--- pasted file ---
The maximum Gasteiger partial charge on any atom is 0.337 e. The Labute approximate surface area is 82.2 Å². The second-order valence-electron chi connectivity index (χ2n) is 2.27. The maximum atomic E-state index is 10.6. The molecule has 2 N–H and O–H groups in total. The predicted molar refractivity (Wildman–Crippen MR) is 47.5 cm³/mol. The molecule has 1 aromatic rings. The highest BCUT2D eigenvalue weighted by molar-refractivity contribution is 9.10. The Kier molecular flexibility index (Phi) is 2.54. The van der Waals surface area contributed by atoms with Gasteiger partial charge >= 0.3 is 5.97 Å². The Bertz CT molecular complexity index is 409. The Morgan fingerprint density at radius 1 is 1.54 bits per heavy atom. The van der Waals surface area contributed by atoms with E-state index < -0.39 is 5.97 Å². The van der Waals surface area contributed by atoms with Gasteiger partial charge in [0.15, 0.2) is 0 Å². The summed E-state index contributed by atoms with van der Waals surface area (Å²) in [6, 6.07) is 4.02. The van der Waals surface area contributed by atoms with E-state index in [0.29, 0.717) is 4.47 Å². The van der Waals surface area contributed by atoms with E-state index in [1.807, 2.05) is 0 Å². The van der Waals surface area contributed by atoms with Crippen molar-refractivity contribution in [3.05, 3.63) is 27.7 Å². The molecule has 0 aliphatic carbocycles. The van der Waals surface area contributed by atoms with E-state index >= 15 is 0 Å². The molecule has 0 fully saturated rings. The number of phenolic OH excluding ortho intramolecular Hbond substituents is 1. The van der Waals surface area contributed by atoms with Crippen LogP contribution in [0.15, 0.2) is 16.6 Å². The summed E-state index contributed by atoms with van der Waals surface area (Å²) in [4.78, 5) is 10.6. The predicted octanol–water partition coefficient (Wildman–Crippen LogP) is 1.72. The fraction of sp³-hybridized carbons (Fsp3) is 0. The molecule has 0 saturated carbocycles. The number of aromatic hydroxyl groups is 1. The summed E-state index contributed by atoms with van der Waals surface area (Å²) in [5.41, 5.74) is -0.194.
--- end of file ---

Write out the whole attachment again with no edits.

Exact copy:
The maximum Gasteiger partial charge on any atom is 0.337 e. The Labute approximate surface area is 82.2 Å². The second-order valence-electron chi connectivity index (χ2n) is 2.27. The maximum atomic E-state index is 10.6. The molecule has 2 N–H and O–H groups in total. The predicted molar refractivity (Wildman–Crippen MR) is 47.5 cm³/mol. The molecule has 1 aromatic rings. The highest BCUT2D eigenvalue weighted by molar-refractivity contribution is 9.10. The Kier molecular flexibility index (Phi) is 2.54. The van der Waals surface area contributed by atoms with Gasteiger partial charge >= 0.3 is 5.97 Å². The Bertz CT molecular complexity index is 409. The Morgan fingerprint density at radius 1 is 1.54 bits per heavy atom. The van der Waals surface area contributed by atoms with E-state index < -0.39 is 5.97 Å². The van der Waals surface area contributed by atoms with Gasteiger partial charge in [0.15, 0.2) is 0 Å². The summed E-state index contributed by atoms with van der Waals surface area (Å²) in [6, 6.07) is 4.02. The van der Waals surface area contributed by atoms with E-state index in [0.29, 0.717) is 4.47 Å². The van der Waals surface area contributed by atoms with E-state index in [1.807, 2.05) is 0 Å². The van der Waals surface area contributed by atoms with Crippen molar-refractivity contribution in [3.05, 3.63) is 27.7 Å². The molecule has 0 aliphatic carbocycles. The van der Waals surface area contributed by atoms with E-state index >= 15 is 0 Å². The molecule has 0 fully saturated rings. The number of phenolic OH excluding ortho intramolecular Hbond substituents is 1. The van der Waals surface area contributed by atoms with Crippen LogP contribution in [0.15, 0.2) is 16.6 Å². The summed E-state index contributed by atoms with van der Waals surface area (Å²) in [4.78, 5) is 10.6. The predicted octanol–water partition coefficient (Wildman–Crippen LogP) is 1.72. The fraction of sp³-hybridized carbons (Fsp3) is 0. The molecule has 0 saturated carbocycles. The number of aromatic hydroxyl groups is 1. The summed E-state index contributed by atoms with van der Waals surface area (Å²) in [5.41, 5.74) is -0.194.